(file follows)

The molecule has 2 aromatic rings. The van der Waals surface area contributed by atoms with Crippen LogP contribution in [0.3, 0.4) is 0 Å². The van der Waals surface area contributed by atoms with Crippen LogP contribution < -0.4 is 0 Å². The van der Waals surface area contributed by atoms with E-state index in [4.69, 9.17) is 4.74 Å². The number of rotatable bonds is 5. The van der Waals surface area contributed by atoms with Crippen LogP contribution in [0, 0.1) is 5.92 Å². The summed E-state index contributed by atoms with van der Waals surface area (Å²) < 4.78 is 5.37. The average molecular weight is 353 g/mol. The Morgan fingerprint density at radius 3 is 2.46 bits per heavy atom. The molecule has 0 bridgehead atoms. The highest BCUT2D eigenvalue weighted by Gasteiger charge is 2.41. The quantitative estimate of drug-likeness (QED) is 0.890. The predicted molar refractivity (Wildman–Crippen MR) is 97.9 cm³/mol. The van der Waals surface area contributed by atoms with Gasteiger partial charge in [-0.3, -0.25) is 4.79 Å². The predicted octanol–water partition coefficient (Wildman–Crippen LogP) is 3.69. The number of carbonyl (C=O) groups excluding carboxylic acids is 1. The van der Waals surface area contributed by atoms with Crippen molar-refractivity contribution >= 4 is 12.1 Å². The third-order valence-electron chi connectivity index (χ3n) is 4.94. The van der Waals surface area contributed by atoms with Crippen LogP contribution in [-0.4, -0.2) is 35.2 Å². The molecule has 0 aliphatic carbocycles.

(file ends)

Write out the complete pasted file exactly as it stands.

The molecule has 2 aromatic rings. The van der Waals surface area contributed by atoms with Crippen LogP contribution in [0.3, 0.4) is 0 Å². The van der Waals surface area contributed by atoms with Crippen LogP contribution < -0.4 is 0 Å². The van der Waals surface area contributed by atoms with E-state index in [4.69, 9.17) is 4.74 Å². The number of rotatable bonds is 5. The van der Waals surface area contributed by atoms with Crippen LogP contribution in [0, 0.1) is 5.92 Å². The summed E-state index contributed by atoms with van der Waals surface area (Å²) < 4.78 is 5.37. The average molecular weight is 353 g/mol. The Morgan fingerprint density at radius 3 is 2.46 bits per heavy atom. The molecule has 0 bridgehead atoms. The highest BCUT2D eigenvalue weighted by Gasteiger charge is 2.41. The quantitative estimate of drug-likeness (QED) is 0.890. The predicted molar refractivity (Wildman–Crippen MR) is 97.9 cm³/mol. The van der Waals surface area contributed by atoms with Gasteiger partial charge in [-0.3, -0.25) is 4.79 Å². The predicted octanol–water partition coefficient (Wildman–Crippen LogP) is 3.69. The number of carbonyl (C=O) groups excluding carboxylic acids is 1. The van der Waals surface area contributed by atoms with Crippen molar-refractivity contribution >= 4 is 12.1 Å². The third-order valence-electron chi connectivity index (χ3n) is 4.94. The van der Waals surface area contributed by atoms with Crippen LogP contribution in [-0.4, -0.2) is 35.2 Å². The molecule has 0 aliphatic carbocycles.